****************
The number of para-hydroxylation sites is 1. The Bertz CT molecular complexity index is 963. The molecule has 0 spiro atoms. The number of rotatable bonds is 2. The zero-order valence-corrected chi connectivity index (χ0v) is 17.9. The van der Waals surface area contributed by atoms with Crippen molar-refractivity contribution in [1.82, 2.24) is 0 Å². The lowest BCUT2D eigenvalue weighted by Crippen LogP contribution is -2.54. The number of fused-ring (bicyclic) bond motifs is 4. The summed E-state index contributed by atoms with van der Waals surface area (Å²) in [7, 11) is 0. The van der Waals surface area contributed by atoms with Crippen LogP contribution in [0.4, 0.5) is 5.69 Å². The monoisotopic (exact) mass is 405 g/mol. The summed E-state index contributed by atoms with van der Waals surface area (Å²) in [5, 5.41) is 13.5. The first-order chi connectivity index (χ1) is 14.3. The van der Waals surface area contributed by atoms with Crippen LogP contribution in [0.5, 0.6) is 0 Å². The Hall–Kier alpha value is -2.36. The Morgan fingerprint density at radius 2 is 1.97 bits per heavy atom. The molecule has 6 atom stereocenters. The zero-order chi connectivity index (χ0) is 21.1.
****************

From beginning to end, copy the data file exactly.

The number of para-hydroxylation sites is 1. The Bertz CT molecular complexity index is 963. The molecule has 0 spiro atoms. The number of rotatable bonds is 2. The zero-order valence-corrected chi connectivity index (χ0v) is 17.9. The van der Waals surface area contributed by atoms with Crippen molar-refractivity contribution in [1.82, 2.24) is 0 Å². The lowest BCUT2D eigenvalue weighted by Crippen LogP contribution is -2.54. The number of fused-ring (bicyclic) bond motifs is 4. The summed E-state index contributed by atoms with van der Waals surface area (Å²) in [7, 11) is 0. The van der Waals surface area contributed by atoms with Crippen LogP contribution in [0.4, 0.5) is 5.69 Å². The monoisotopic (exact) mass is 405 g/mol. The summed E-state index contributed by atoms with van der Waals surface area (Å²) in [5, 5.41) is 13.5. The first-order chi connectivity index (χ1) is 14.3. The van der Waals surface area contributed by atoms with Crippen LogP contribution in [0.5, 0.6) is 0 Å². The Hall–Kier alpha value is -2.36. The Morgan fingerprint density at radius 2 is 1.97 bits per heavy atom. The molecule has 6 atom stereocenters. The zero-order chi connectivity index (χ0) is 21.1.